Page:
WASHINGTON, July 19, 2017 - As Argentinian biodiesel imports continue to flood American ports, the National Biodiesel Board (NBB) has claimed “critical circumstances” in a new allegation filed with the Commerce Department.

Critical circumstances, if established, would allow for the imposition of duties on imports that enter the U.S. prior to preliminary determinations of subsidization and dumping. They can also allow duties to be applied retroactively. These protections are meant to discourage importers from stockpiling and making massive shipments immediately after the filing of a petition and before relief is imposed. Apparently undeterred by previous filings, Argentina has increased biodiesel imports by 144.5 percent since NBB filed its initial claim, NBB says.

“Our industry deserves relief. The law provides a remedy for U.S. industries harmed by illegal trade practices of this nature, and so we are taking the appropriate steps to ensure these unlawful actions are addressed,” said Anne Steckel, vice president of federal affairs at NBB. “Our producers should not continue to be pushed aside by increased volumes of subsidized and dumped imports.”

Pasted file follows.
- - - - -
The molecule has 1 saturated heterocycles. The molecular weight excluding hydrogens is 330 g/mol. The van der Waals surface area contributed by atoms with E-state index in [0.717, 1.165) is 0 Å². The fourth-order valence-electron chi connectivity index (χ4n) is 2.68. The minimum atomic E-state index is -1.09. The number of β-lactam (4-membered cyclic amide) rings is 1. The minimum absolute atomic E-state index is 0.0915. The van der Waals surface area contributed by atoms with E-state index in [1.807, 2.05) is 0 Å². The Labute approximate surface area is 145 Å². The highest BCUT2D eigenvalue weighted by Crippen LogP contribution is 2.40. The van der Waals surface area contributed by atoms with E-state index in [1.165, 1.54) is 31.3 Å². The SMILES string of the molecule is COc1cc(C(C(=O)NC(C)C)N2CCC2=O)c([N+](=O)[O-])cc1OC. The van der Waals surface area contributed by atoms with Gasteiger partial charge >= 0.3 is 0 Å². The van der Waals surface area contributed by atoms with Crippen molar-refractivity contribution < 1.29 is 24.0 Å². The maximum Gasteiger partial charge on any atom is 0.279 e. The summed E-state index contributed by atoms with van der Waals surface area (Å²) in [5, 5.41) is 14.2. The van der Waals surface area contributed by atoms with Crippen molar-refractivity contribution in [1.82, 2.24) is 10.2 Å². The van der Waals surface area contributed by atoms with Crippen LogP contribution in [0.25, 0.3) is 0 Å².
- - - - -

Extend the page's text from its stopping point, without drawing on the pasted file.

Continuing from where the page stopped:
The Argentine government provides subsidies and various tax incentives for its biodiesel producers. Furthermore, Argentine biodiesel export taxes are declining. All of these factors make it hard for American producers to compete in their own backyard.

“When we see biodiesel from Argentina selling at a discount to the market price of soyoil – the main input into biodiesel – we know we are facing dumped pricing,” said Paul Soanes, CEO and president of Renewable Biofuels (RBF). “The United States is a key market for these exporters, and without a remedy, these unfairly traded imports are likely to continue unabated. That is a further threat to our business.”

In order to define the case as “critical circumstances,” the Commerce Department must find that there are “massive” imports over a relatively short period of time. Additional criteria must also be met, including whether the imports benefit from illegal subsidies. The NBB alleges these conditions have been met. Statistical data shows a substantial increase of 815,377 metric tons from 2015 to 2016. Argentine imports have grown exponentially in 2017.

Earlier this year, the NBB Fair Trade Coalition filed petitions with the Commerce Department and the U.S. International Trade Commission (ITC), alleging that significant increases in subsidized and dumped biodiesel imports from Argentina and Indonesia have injured U.S. producers. The petitions say the imports have taken market share away from U.S. manufacturers and suffocated U.S. investment activity.

“We have halted several plant modification projects as a result of reduced working capital, even for modest projects,” said Robert Morton, co-founder of Newport Biodiesel in Rhode Island.

On May 5, the ITC made a unanimous preliminary decision that biodiesel imports from Argentina and Indonesia had hurt U.S. producers. The U.S. Department of Commerce will announce its preliminary determinations regarding the estimated rates of subsidization and dumping on or about Aug. 22 and Oct. 20, respectively.